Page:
Europe continues to hold a strong power of attraction, with Western Europe ranked by investors as the second most attractive investment destination for global FDI (33%), and followed by CEE (21%).
51% of respondents believe the continent will become still more attractive as an FDI destination.
These positions, awarded when the Eurozone crisis was intense, confirm the strong fundamentals and strengths of Europe. Yet the score awarded by investors, who once ranked Europe as the most attractive destination for an FDI project, has fallen by more than one-half since 2006.
In this year’s survey, Western Europe’s attractiveness slid by 2 percentage points to 33% and CEE’s attractiveness suffered a steep decline of 8 percentage points to 21%, as investors aired their concerns about the European framework. As a result of this dip, and a simultaneous rise in the attractiveness of other rapid-growth economies, CEE is now competing with North America and emerging markets such as India and Brazil.
This confirms that the global economy has turned into a multi-polar world; there are now more attractive destinations in which to invest, and Europe is one among them. Western Europe, however, is still ranked far ahead of these markets and is challenging the leader, China.
China stretches its image lead
Investors are still fascinated by rapid-growth markets. Business leaders see a greater role for emerging giants, particularly China, offering bigger returns on their investments. In addition to the sheer size of its market and pace of consumption growth, China also has built a broad economy, specialized clusters in key industries, easy access to international markets and an enduring image as a low-cost production base, which together make the country a magnet for investors.
Central and Eastern Europe falls back
CEE has suffered a significant loss in investor confidence, from 52% of respondents in 2006 ranking it the most attractive place in the world for an investment, to just 21% in 2012. Multiple factors explain this decline. A few years ago, CEE shone in the reflection of Western Europe’s halo. It was seen as a low-cost location to serve high-spending Western consumers. Today, Europe’s luster has dimmed, and CEE has lost its shine.
North and South: the great divide
Western Europe is not homogenous in attractiveness. Dig deeper and investors say Northern Europe is relatively more attractive (26%). Though Germany unquestionably has the strongest appeal, Sweden, the Netherlands and Denmark are also often quoted as attractive destinations. But Southern Europe, hard hit by the sovereign debt crisis, faces a difficult image: it is attractive to only 3% of business leaders quizzed.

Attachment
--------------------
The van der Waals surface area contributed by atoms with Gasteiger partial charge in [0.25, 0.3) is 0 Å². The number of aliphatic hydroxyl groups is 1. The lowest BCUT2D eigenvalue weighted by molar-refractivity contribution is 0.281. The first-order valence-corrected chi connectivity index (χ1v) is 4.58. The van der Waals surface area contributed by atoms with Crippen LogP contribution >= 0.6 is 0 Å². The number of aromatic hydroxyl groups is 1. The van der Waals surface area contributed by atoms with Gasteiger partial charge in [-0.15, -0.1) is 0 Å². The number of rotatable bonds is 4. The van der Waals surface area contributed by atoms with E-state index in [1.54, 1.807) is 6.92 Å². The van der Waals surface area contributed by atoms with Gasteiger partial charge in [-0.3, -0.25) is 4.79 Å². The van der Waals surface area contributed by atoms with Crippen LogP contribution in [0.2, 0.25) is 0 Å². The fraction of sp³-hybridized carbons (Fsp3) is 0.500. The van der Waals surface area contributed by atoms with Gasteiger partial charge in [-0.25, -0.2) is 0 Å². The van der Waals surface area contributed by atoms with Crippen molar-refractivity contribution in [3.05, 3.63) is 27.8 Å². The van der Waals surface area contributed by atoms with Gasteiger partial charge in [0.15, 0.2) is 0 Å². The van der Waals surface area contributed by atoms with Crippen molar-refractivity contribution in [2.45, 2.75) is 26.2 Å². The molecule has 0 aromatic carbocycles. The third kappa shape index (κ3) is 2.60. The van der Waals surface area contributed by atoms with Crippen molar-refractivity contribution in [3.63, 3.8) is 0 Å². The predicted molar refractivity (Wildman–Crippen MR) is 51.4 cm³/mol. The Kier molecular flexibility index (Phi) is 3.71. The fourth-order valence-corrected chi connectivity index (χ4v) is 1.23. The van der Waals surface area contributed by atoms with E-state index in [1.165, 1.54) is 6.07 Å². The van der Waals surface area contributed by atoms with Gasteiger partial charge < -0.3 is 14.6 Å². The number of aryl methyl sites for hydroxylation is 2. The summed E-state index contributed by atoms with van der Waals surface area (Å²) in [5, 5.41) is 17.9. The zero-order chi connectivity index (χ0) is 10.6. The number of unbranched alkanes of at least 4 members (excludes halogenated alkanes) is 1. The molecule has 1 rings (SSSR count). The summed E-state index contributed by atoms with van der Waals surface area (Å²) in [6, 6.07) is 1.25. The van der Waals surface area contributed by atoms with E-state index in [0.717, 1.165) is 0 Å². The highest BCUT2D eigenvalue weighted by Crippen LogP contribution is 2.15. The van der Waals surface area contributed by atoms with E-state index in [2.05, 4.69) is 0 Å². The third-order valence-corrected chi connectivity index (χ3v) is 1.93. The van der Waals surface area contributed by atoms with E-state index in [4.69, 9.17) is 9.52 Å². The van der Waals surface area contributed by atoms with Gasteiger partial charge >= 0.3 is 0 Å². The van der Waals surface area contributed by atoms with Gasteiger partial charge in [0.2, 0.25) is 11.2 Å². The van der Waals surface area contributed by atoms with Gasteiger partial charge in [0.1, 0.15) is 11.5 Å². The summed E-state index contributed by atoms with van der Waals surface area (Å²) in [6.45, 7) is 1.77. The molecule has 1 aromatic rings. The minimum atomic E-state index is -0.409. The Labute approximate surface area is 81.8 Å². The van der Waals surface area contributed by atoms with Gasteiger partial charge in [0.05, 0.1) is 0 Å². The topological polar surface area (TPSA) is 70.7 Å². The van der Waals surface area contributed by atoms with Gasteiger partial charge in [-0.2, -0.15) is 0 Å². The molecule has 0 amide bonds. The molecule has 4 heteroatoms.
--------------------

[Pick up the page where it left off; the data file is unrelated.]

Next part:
Overall, investors remain confident in Europe
Investors seem pretty confident in Europe’s capacity to surmount its complex and multiple difficulties. Four in every five say that Europe will be able to overcome the crisis. Yet containment is not resolution. Many European countries are facing up to excessive debt, whether public or private; under-capitalized banks; shrinking economies or inadequate growth; too many unemployed and too little structural reform.
Business leaders are demanding bolder, meaningful and long-term steps to ensure sustained growth. The IMF expects the Eurozone economy to suffer mild recession in 2012, but begin to normalize in early 2013.
This expectation assumes policymakers will intensify efforts to address the crisis and turn rhetoric into action that will revive growth and lure private investment, after two years of tightening austerity measures.
Europe’s future attractiveness: where the grass is greener
How do you anticipate the evolution of Europe’s attractiveness over the next three years?
Source: EY’s European attractiveness survey 2012. Total respondents: 840.
In the medium term, investors are, on balance, positive about Europe’s future attractiveness. Overall, 38% of survey respondents believe the continent’s attractiveness will improve, and a similar proportion say it will remain the same. In total, three out of four investors reckon things won’t get any worse. Only one in five is pessimistic.
Foreign investors are markedly more upbeat
Among investors not present in Europe, 51% believe the continent will become still more attractive as an FDI destination. In Europe, an incessant and alarming news flow about austerity and economic difficulties acts as
a drag on investor optimism. But executives based in emerging economies, surrounded by growth and opportunity, see a brighter future for Europe too. In a globalizing world, that should make them more energetic investors in the old continent.